I understand that people overreact from articles like this, but I have considered Chapman a nut for a few years now. Something has always just seemed off about him.
I don't even necessarily think it portrays him as being uninterested in baseball. He just doesn't want to watch it on TV. He's hitting in the cages even, which is beyond what he's even required to do.
I don't get the feeling that he is the sharpest knife in the drawer. Pair that with a lot of money and time and you may have a problem. Just my own speculation.
Talent is God Given: be humble.
Fame is man given: be thankful.
Conceit is self given: be careful.
And it's not like Pete used his down time most effectively.
Chapman is a unique bird. Seems like a loner although I guess good that his parents are with him now. Agree this won't end well although the Reds only have 3 yrs left of Aroldis until FA. Shame the Reds and Aroldis won't maximize his potential value, but we might as well just sit back and enjoy the ride for the rest of his tenure as a Red. And hope everything off the field holds up for Aroldis.
Definitely a lot of red flags in that article with the caveat that ESPN and certainly the magazine is National Enquire-esqe without the credibility. Professional athlete smoking Marlboros and no interest in life at age 25 when you have the world by the balls are both not good signs. As WOY said he is working out somewhere and staying in shape unless he is regressing this offseason.
South Florida has nearly 900,000 Cuban Americans, almost 20% of the metro area. Where he lives in the nice suburbs of Southern Broward/Northern Dade is probably 30-40% Cuban American most with above average income. It's not like he's holed up in Duluth or Buffalo.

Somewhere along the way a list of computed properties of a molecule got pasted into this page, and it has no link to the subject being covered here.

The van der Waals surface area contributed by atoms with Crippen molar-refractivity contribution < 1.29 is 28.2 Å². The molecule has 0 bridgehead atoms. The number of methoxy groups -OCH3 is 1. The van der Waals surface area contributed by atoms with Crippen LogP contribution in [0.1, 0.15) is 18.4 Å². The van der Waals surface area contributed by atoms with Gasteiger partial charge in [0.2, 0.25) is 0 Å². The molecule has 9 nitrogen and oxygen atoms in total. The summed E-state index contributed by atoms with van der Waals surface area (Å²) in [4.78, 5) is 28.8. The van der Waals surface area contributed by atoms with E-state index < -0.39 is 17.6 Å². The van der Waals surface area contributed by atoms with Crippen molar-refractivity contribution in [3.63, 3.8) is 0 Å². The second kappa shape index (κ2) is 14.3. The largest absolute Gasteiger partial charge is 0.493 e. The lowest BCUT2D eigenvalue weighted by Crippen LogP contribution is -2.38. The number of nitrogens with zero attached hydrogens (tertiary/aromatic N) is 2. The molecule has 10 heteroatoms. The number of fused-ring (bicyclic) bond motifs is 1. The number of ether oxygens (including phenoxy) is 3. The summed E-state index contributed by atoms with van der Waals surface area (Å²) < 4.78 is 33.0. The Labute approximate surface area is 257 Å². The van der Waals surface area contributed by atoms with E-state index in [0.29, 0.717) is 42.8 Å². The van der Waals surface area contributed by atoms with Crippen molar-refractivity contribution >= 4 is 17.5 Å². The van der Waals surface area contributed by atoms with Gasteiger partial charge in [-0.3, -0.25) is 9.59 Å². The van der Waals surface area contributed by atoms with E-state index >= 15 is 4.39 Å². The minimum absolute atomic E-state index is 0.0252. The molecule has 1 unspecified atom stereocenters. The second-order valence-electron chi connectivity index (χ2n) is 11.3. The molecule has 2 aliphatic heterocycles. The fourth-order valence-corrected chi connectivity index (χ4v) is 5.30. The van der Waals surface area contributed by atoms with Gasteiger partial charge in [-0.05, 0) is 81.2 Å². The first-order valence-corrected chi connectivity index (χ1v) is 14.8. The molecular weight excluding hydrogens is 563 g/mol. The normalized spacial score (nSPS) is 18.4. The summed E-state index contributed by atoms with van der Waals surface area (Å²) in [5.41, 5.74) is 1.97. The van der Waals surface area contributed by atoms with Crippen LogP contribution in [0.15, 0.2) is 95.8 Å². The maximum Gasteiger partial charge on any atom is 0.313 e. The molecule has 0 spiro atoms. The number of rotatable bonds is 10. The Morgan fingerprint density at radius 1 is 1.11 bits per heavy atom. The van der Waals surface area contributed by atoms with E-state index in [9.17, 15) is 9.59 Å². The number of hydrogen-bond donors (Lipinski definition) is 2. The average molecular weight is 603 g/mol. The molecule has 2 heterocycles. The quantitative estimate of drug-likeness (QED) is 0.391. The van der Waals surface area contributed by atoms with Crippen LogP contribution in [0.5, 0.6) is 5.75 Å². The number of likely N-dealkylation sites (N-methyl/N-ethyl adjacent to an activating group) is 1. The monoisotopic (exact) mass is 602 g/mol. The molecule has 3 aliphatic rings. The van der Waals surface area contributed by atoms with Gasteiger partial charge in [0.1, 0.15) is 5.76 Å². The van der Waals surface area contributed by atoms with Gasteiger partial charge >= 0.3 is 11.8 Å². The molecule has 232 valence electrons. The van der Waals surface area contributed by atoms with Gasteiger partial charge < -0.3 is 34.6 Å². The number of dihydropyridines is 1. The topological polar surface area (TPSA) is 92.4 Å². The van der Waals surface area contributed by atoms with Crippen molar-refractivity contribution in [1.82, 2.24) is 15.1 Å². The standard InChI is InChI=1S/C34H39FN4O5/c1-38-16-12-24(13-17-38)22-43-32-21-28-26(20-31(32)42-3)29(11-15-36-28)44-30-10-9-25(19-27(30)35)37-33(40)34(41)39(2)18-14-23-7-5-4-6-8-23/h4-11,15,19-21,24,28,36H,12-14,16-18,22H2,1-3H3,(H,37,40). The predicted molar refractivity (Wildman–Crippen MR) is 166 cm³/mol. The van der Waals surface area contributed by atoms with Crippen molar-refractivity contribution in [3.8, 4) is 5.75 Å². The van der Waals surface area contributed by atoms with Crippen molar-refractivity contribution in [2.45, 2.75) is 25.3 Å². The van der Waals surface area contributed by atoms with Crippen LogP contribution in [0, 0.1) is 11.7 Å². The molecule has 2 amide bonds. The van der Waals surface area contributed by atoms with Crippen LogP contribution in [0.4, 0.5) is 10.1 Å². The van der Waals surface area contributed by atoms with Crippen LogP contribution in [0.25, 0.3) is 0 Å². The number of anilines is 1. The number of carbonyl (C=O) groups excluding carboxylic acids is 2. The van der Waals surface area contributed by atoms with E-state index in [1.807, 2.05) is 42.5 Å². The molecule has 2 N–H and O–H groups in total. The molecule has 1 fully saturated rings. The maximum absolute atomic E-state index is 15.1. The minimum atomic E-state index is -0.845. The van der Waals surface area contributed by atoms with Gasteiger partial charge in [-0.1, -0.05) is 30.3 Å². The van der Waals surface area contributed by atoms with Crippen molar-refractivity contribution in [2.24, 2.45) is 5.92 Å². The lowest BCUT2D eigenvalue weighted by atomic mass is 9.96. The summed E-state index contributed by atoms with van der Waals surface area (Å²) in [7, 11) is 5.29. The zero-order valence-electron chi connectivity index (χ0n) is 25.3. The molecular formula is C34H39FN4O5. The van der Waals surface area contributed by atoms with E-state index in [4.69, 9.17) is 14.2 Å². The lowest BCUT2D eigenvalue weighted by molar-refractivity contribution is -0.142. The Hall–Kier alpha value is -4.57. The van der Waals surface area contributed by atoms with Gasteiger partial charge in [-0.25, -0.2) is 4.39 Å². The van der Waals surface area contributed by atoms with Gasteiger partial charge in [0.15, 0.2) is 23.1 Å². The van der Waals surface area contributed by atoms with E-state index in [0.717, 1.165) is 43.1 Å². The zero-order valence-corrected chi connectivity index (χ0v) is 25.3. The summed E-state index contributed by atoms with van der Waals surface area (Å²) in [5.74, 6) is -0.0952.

Last edited by oregonred; 02-08-2014 at 01:46 PM.
An article could have been written here casting his life in a much more positive way and nobody would have known the difference. He is surrounded by family (generally thought of as a positive), he is giving back to Cuban athletes (generally thought of as a positive), he goes to batting cages for fun (generally thought of as quirky and fun when pitchers like to hit.) Instead the author chose to highlight his sleep schedule (I wonder if the writer was annoyed he had to wait until 4 for Chapman to wake up, and I wonder how many athletes are night owls), he noted every time the guy smoked a cigarette (ballplayers like stimulants? WHO KNEW?) He frames RedsFest as "mandatory" like Chapman had to be dragged kicking and screaming, even though there's no evidence Chapman minded going (and even if it's not his favorite thing, so what? He showed up, right?)
I'm not going so far as to say the article was unfair, but you could write something like this about a lot of pro athletes.
We are all in the gutter, but some of us are looking at the stars.
He was probably lucky he came out at 4. Looks like the parents told the writer he often stays holed up in his room until sunset. On the east coast that's usually at least 5 or 5:30 isn't it?
I would think that living in a mansion in a warm climate and playing a child's game for a living would cure anyone of depression. If not, then his issues are deep and severe.
How, then, are those people of the future—who are taking steroids every day—going to look back on baseball players who used steroids? They're going to look back on them as pioneers. They're going to look back at it and say "So what?" - Bill James, Cooperstown and the 'Roids